Making art can provide a therapeutic outlet for those in health-care settings, facing increasing isolation brought on by the pandemic.
But where art programming was once a group-oriented opportunity to create and socialize with others, therapists have had to adapt to ever-changing restrictions and a move to creating art through a computer screen.
Shara McLaren is an art therapist at Hospice Niagara, where the arts programming has moved online.
McLaren says she never imaged spending so much time behind a computer screen as an art therapist, but she’s taken the adjustment in stride.
She prepares art kits which are picked up by participants for weekly art-making workshops dealing with themes surrounding grief, loss and bereavement.
“Pre-COVID, we would be right up next to each other, and there’s some legacy art makings where I’m touching the individuals, I’m manipulating their hands to be able move things around,” she said.
At times, conversations through a computer screen aren’t as fluid as in-person, McLaren admits, but she says while the delivery has changed, it’s taught resilience and provided unexpected insight into the possibilities of virtual art therapy.
Lenore Walker, an art therapist with a local psychology practice, has also managed to adapt to the shift.
“I actually have found the pandemic has given me the advantage of working from my home space which has a small studio integrated,” Walker said.
Some of her clients have been pleasantly surprised by their progression over online sessions and many have expressed wanting to continue virtually after the pandemic wanes.
One of her clients comes prepared with a sketch of what they want to address, and Walker paints it according to the client’s instructions. The finished work is then mailed.
“This has been a very dis-regulating, disconnecting experience for the majority of people, so to be able to do something even virtually together and collaboratively, visually, online has been a great support,” she said.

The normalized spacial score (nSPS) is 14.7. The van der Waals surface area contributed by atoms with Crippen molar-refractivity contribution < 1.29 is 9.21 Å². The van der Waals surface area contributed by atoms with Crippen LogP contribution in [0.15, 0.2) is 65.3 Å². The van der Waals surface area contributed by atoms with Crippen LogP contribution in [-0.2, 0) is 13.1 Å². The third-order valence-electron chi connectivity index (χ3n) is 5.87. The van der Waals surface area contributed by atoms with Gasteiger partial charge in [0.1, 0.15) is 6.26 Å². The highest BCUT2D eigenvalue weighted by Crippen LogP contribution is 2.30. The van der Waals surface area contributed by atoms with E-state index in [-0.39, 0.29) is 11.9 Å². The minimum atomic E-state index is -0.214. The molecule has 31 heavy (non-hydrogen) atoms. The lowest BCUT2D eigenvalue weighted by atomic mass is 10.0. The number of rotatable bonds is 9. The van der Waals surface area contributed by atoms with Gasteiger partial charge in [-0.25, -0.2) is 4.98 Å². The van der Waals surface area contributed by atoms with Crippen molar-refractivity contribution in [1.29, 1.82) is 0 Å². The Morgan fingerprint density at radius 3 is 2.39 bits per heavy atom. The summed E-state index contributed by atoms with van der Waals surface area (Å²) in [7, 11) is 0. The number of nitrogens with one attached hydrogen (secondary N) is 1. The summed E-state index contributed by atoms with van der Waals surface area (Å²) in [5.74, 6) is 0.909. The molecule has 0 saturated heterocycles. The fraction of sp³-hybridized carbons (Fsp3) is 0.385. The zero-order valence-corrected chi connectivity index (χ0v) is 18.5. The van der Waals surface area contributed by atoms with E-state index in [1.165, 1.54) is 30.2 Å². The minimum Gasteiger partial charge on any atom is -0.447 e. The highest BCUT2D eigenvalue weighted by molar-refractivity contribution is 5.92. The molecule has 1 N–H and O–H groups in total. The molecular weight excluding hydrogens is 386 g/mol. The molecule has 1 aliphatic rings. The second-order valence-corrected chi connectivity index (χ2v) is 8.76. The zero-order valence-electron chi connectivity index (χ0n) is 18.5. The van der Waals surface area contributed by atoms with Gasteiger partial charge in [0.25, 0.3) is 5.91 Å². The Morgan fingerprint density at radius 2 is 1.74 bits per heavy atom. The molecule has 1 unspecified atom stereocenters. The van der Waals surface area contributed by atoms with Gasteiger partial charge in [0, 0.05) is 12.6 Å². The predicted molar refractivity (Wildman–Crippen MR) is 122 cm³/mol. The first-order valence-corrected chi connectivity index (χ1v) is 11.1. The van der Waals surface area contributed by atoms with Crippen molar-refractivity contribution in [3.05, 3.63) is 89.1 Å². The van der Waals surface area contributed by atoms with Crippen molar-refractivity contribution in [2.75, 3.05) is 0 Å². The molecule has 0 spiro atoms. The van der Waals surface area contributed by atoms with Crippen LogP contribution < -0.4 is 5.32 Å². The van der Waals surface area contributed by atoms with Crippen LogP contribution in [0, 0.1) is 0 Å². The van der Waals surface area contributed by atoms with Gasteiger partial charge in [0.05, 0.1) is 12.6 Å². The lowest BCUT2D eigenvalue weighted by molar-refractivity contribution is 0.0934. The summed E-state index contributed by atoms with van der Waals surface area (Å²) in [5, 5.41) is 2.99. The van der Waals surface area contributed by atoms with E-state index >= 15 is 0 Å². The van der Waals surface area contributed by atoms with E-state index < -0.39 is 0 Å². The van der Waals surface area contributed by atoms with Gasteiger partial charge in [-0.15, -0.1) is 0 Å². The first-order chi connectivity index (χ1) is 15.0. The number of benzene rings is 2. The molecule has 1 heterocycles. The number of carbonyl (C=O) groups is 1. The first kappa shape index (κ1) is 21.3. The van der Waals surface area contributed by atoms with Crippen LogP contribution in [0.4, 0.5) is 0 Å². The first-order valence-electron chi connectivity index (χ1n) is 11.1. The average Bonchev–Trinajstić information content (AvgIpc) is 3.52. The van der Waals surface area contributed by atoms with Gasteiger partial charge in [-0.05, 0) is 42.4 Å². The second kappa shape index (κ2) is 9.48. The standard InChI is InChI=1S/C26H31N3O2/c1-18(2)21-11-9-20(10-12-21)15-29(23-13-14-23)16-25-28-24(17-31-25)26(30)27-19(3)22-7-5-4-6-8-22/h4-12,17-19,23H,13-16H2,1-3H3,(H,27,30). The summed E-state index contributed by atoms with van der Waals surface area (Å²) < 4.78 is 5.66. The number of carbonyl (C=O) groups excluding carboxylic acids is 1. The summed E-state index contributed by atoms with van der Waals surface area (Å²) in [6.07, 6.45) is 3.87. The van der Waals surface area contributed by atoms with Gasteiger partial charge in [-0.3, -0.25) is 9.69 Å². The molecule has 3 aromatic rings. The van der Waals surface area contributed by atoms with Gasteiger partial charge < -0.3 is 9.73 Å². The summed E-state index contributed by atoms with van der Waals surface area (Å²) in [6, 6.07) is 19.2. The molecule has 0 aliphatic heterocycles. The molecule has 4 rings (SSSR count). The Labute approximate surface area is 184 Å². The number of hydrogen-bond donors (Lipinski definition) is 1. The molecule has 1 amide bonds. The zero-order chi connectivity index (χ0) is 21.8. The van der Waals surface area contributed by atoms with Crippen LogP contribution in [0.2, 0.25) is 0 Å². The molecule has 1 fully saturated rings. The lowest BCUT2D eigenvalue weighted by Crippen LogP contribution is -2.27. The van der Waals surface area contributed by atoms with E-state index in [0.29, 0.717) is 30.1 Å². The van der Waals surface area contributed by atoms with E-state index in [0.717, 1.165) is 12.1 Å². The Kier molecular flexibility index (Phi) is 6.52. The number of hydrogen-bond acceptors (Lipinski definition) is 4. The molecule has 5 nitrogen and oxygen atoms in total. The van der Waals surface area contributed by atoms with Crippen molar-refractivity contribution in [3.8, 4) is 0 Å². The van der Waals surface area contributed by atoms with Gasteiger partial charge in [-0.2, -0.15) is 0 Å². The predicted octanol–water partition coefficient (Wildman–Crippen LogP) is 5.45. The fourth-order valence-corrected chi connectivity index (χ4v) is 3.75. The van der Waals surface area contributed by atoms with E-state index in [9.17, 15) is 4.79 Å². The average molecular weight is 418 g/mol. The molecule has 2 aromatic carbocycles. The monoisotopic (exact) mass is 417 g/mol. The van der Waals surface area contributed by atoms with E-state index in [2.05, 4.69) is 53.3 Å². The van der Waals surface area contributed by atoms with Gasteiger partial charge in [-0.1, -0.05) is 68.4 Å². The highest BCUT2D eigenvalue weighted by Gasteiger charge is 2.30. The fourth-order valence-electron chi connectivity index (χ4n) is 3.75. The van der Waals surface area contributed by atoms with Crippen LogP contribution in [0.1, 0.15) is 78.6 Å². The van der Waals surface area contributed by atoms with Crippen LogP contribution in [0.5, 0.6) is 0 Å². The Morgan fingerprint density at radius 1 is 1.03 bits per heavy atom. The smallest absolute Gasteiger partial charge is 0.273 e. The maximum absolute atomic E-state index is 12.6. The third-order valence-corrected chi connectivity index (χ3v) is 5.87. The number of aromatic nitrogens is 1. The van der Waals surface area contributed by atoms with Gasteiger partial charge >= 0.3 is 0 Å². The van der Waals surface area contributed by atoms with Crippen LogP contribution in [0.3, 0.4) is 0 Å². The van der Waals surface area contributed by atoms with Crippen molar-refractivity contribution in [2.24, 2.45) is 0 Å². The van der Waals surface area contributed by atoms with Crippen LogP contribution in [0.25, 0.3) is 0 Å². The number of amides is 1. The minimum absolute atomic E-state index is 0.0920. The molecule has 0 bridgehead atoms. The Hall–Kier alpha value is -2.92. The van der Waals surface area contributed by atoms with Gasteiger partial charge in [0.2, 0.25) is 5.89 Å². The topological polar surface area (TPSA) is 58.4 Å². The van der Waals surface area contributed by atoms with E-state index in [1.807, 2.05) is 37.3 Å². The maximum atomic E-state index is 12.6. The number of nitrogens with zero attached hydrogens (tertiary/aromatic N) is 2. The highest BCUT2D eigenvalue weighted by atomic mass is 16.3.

ARTS RISE TO THE TOP IN MENTAL HEALTH
In Niagara Health’s adult in-patient mental health units, art programming has been profuse throughout the pandemic, said Sarah Kerrigan, a recreational therapist and project co-ordinator working in acute mental health with Niagara Health.
“For quite some time, unfortunately, our department was in an outbreak, so we were not allowed to have any patients gathering whatsoever, so people were in their rooms,” Kerrigan said.
Their daily arts programming has provided a way for people to connect with one another while isolated.
“Humans need connection,” Kerrigan said.
“On the surface, all it looks like we’re doing is painting pictures, but people have massive breakthroughs with their feelings of shame or guilt or things like that.”
CREATIVE COURAGE PUT ON HOLD
At Pathstone Mental Health, focusing on child mental health, staff developed the Creative Courage art project; what was supposed to be a four-instalment art series rolled out across a year.
With only one instalment completed before pandemic lockdowns, the other planned instalments — showcasing graffiti, moulding clay, pastels and charcoal — were put on pause.
“And without it, because of (COVID-19), it’s just added an extra layer to the difficulties of those who are already struggling,” said Kim Rossi, Pathstone’s director of philanthropy. “It is a big loss for sure.”
At Hotel Dieu Shaver Health and Rehabilitation Centre and Tabor Manor, a long-term-care home, patients and residents are no longer participating in group art sessions which were often guided by volunteer artists.
“Some people love the social piece of it, as well it was offering a chance to have a conversation as a group,” said Chris Pollard, Hotel Dieu Shaver’s director of rehabilitation services.
Now, people are having one-on-one sessions and art kits are provided to be taken back to rooms.
But Norma Restivo, therapeutic recreation supervisor at Tabor Manor, said they’re coming up with creative ways to keep residents engaged.
On St. Patrick’s Day, residents participated in making decorations for the colourful occasion.